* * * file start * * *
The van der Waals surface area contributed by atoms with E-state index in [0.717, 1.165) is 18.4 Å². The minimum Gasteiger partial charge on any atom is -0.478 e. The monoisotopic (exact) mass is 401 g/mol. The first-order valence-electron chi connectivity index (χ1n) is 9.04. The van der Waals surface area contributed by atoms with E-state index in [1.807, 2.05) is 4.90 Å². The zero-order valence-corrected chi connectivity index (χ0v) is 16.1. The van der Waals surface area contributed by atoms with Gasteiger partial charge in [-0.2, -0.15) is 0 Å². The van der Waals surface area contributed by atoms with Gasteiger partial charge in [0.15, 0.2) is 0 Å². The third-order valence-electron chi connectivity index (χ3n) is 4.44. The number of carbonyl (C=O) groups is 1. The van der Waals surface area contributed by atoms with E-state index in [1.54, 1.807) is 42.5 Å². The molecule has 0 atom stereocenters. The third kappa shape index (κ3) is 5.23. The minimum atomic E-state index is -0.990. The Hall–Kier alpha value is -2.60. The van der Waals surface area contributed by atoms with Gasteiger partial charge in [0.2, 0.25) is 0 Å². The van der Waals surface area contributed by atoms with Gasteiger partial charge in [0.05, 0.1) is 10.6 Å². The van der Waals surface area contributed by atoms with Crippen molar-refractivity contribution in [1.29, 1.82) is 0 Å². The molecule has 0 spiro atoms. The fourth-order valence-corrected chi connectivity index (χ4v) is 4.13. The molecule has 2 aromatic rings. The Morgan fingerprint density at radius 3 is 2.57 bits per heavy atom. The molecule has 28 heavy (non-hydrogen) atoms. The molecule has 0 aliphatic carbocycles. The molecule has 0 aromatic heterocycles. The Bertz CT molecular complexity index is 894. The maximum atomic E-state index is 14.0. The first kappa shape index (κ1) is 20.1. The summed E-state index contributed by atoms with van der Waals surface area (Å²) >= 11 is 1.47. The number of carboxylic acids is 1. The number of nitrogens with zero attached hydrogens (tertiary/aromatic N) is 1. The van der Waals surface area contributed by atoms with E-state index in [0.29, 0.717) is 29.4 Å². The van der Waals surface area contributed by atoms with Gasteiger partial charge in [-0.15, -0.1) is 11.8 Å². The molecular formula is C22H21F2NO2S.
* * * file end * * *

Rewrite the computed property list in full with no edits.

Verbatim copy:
The van der Waals surface area contributed by atoms with E-state index in [0.717, 1.165) is 18.4 Å². The minimum Gasteiger partial charge on any atom is -0.478 e. The monoisotopic (exact) mass is 401 g/mol. The first-order valence-electron chi connectivity index (χ1n) is 9.04. The van der Waals surface area contributed by atoms with E-state index in [1.807, 2.05) is 4.90 Å². The zero-order valence-corrected chi connectivity index (χ0v) is 16.1. The van der Waals surface area contributed by atoms with Gasteiger partial charge in [-0.2, -0.15) is 0 Å². The van der Waals surface area contributed by atoms with Gasteiger partial charge in [0.15, 0.2) is 0 Å². The third-order valence-electron chi connectivity index (χ3n) is 4.44. The number of carbonyl (C=O) groups is 1. The van der Waals surface area contributed by atoms with E-state index in [1.54, 1.807) is 42.5 Å². The molecule has 0 atom stereocenters. The third kappa shape index (κ3) is 5.23. The minimum atomic E-state index is -0.990. The Hall–Kier alpha value is -2.60. The van der Waals surface area contributed by atoms with Gasteiger partial charge in [0.2, 0.25) is 0 Å². The van der Waals surface area contributed by atoms with Gasteiger partial charge in [0.05, 0.1) is 10.6 Å². The van der Waals surface area contributed by atoms with Crippen molar-refractivity contribution in [1.29, 1.82) is 0 Å². The molecule has 0 spiro atoms. The fourth-order valence-corrected chi connectivity index (χ4v) is 4.13. The molecule has 2 aromatic rings. The Morgan fingerprint density at radius 3 is 2.57 bits per heavy atom. The molecule has 28 heavy (non-hydrogen) atoms. The molecule has 0 aliphatic carbocycles. The molecule has 0 aromatic heterocycles. The Bertz CT molecular complexity index is 894. The maximum atomic E-state index is 14.0. The first kappa shape index (κ1) is 20.1. The summed E-state index contributed by atoms with van der Waals surface area (Å²) >= 11 is 1.47. The number of carboxylic acids is 1. The number of nitrogens with zero attached hydrogens (tertiary/aromatic N) is 1. The van der Waals surface area contributed by atoms with E-state index in [0.29, 0.717) is 29.4 Å². The van der Waals surface area contributed by atoms with Gasteiger partial charge in [-0.15, -0.1) is 11.8 Å². The molecular formula is C22H21F2NO2S.